David Schomer's legendary book on everything you wanted to know about espresso techniques.
Negative Product Points
If you don't have the horsepower, this book may not do you much good.
Direct from Espresso Vivace, cost $31.35 including postage via UPS. Ordered on a Thursday evening, showed up the next Monday. This book is in its third printing, Jan 1998. Schomer's book is addressed to the professional espresso business. For the home espresso fanatic, that means that the espresso machine as well as the grinder have to be up to that commercial level of quality. Pulling shots of espresso is an exceedingly ruthless process that will expose any flaw(s) in one's machinery as well as techniques. Schomer's book details it all very well and could not be any more clear. However, he is writing based upon a preference for the northern style of Italian espresso, meaning not dark roasted with an oily surface (ala southern Italian espresso). Although there maybe idiosyncracies from machine to machine, the ground work is layed out here so that no one needs to re-invent the wheel. So what is his basic criteria: the espresso should taste just like the freshly ground roasted coffee beans smell. And that is an exceedingly difficult standard to reach. Espresso is an exceedingly complex process that at first seems to only require one to flip the switch on and then off. One quickly begins to realize just how complicated making first rate espresso is. The more one knows, the more complicated it becomes. Basically, Schomer is attempting to control all the variables that he can. This implies that the espresso machine and the grinder are able to constantly deliver the same quality shot after shot, if those variables are controlled. For those with near commercial grade equipment, this book will totally vanquish all of Starbucks and the vast majority of restaurants who have commercial grade equipment, but don't have the slightest idea on how to use it or fine tune it. Or as the analogy goes: Starbucks is to real espresso, as McDonald's is to the real hamburger. This book is indispensable and will save the espresso fanatic a lot of time. This book has no competition. It is simply the Barista's Bible, without any if's, and's, or but's.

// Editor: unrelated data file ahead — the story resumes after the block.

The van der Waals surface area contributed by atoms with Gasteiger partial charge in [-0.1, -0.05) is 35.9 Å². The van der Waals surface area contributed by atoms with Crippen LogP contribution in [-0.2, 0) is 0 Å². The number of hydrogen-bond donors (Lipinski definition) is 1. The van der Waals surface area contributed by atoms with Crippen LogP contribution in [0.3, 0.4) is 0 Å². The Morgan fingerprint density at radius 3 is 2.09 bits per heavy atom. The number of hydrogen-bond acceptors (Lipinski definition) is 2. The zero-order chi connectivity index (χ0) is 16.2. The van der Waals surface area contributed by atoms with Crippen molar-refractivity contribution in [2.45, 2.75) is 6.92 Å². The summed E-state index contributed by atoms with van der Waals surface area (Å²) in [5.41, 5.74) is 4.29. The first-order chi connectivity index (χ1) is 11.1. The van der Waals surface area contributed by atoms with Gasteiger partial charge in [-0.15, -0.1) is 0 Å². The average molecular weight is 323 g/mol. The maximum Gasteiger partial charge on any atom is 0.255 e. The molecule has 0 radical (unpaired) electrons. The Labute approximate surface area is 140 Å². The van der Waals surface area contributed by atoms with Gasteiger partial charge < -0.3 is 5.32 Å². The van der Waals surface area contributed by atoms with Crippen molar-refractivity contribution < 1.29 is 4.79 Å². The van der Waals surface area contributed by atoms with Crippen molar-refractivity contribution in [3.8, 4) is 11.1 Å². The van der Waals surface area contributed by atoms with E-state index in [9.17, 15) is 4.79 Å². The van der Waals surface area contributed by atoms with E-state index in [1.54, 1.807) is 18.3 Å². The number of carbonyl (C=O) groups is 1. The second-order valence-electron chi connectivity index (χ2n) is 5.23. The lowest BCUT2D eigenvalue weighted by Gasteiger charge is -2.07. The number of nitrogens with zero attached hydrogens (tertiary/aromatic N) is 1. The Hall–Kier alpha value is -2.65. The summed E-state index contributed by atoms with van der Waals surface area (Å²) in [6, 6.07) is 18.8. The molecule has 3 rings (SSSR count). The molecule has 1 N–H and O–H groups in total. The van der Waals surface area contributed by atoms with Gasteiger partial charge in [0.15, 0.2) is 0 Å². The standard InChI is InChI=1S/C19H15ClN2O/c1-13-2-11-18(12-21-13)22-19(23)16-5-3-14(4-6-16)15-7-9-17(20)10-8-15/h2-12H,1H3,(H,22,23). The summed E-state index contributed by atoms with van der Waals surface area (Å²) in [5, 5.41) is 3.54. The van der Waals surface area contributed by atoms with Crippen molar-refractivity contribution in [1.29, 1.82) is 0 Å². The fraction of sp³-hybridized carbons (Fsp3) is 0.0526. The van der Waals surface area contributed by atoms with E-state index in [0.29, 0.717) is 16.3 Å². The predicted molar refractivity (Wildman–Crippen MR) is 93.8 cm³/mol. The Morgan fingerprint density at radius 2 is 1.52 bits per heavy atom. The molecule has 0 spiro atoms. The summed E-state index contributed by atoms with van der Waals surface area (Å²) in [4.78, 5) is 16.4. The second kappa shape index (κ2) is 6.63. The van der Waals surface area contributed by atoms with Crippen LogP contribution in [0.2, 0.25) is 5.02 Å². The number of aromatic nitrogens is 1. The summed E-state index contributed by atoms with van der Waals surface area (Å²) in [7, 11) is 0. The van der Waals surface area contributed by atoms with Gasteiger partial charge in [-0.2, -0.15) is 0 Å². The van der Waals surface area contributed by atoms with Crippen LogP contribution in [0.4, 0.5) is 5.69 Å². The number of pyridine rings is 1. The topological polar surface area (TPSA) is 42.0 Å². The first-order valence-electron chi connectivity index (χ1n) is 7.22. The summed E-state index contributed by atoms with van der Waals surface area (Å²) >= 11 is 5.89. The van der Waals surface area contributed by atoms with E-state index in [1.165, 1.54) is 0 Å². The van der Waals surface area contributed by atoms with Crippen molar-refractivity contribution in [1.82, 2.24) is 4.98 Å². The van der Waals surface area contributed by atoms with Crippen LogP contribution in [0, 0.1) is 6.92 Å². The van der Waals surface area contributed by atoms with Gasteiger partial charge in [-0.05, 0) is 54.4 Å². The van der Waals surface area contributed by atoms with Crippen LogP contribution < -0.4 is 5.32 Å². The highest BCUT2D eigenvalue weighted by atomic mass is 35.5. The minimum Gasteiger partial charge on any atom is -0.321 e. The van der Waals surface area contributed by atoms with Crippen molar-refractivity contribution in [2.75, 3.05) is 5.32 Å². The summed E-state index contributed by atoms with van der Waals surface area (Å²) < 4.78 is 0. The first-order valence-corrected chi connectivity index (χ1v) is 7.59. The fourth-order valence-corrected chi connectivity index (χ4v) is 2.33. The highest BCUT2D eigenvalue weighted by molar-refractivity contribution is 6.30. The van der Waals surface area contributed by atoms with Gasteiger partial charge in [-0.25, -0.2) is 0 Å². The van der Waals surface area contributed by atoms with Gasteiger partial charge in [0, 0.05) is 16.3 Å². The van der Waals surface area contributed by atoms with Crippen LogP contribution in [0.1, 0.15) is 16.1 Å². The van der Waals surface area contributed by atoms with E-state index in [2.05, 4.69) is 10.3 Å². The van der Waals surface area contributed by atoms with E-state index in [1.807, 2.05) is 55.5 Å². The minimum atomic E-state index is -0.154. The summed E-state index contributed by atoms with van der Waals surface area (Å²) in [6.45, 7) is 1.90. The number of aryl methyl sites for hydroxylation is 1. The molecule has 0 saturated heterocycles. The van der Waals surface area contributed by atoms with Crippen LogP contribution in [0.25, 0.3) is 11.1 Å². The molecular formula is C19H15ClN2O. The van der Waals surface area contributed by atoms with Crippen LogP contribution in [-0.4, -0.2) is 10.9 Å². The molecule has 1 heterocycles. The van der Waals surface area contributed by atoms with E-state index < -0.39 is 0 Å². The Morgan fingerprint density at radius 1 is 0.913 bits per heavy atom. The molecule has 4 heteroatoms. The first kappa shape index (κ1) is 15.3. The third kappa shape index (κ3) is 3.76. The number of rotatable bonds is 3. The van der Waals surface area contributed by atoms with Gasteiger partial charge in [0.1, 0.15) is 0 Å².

Rereading parts of Schomer's book a year later, I can only be even more impressed. There is so much detail in the book that cannot be appreciated by a greenhorn espresso pretender, like me, upon first reading. Amazing and perhaps even more startling the second time around once you have some experience underneath your belt.